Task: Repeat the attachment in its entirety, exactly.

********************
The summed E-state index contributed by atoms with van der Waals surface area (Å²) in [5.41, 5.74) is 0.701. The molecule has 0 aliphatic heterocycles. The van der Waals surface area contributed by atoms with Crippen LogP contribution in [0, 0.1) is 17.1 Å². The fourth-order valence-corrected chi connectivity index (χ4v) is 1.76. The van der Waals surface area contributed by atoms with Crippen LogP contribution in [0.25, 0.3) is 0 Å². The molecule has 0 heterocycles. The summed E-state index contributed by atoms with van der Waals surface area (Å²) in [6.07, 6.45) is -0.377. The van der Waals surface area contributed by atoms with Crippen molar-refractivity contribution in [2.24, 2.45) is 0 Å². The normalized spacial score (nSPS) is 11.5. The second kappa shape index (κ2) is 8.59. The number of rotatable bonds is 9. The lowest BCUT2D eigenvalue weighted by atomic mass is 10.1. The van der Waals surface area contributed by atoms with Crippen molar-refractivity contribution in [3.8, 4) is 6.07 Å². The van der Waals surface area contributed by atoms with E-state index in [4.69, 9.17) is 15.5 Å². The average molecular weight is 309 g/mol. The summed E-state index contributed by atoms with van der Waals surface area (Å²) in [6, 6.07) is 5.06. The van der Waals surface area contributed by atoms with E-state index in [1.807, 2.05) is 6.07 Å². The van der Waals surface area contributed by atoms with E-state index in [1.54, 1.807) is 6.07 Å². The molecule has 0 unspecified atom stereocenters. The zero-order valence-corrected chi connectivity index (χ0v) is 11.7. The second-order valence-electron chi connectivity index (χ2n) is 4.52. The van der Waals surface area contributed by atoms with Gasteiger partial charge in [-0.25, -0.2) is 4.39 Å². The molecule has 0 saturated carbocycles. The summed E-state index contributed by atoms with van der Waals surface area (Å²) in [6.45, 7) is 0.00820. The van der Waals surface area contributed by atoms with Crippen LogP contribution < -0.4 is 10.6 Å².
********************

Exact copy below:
The summed E-state index contributed by atoms with van der Waals surface area (Å²) in [5.41, 5.74) is 0.701. The molecule has 0 aliphatic heterocycles. The van der Waals surface area contributed by atoms with Crippen LogP contribution in [0, 0.1) is 17.1 Å². The fourth-order valence-corrected chi connectivity index (χ4v) is 1.76. The van der Waals surface area contributed by atoms with Crippen LogP contribution in [0.25, 0.3) is 0 Å². The molecule has 0 heterocycles. The summed E-state index contributed by atoms with van der Waals surface area (Å²) in [6.07, 6.45) is -0.377. The van der Waals surface area contributed by atoms with Crippen molar-refractivity contribution in [2.24, 2.45) is 0 Å². The normalized spacial score (nSPS) is 11.5. The second kappa shape index (κ2) is 8.59. The number of rotatable bonds is 9. The lowest BCUT2D eigenvalue weighted by atomic mass is 10.1. The van der Waals surface area contributed by atoms with Crippen molar-refractivity contribution in [3.8, 4) is 6.07 Å². The van der Waals surface area contributed by atoms with E-state index in [4.69, 9.17) is 15.5 Å². The average molecular weight is 309 g/mol. The summed E-state index contributed by atoms with van der Waals surface area (Å²) in [6, 6.07) is 5.06. The van der Waals surface area contributed by atoms with E-state index in [1.807, 2.05) is 6.07 Å². The van der Waals surface area contributed by atoms with E-state index in [1.54, 1.807) is 6.07 Å². The molecule has 0 unspecified atom stereocenters. The zero-order valence-corrected chi connectivity index (χ0v) is 11.7. The second-order valence-electron chi connectivity index (χ2n) is 4.52. The van der Waals surface area contributed by atoms with Gasteiger partial charge in [-0.25, -0.2) is 4.39 Å². The molecule has 0 saturated carbocycles. The summed E-state index contributed by atoms with van der Waals surface area (Å²) in [6.45, 7) is 0.00820. The van der Waals surface area contributed by atoms with Crippen LogP contribution < -0.4 is 10.6 Å².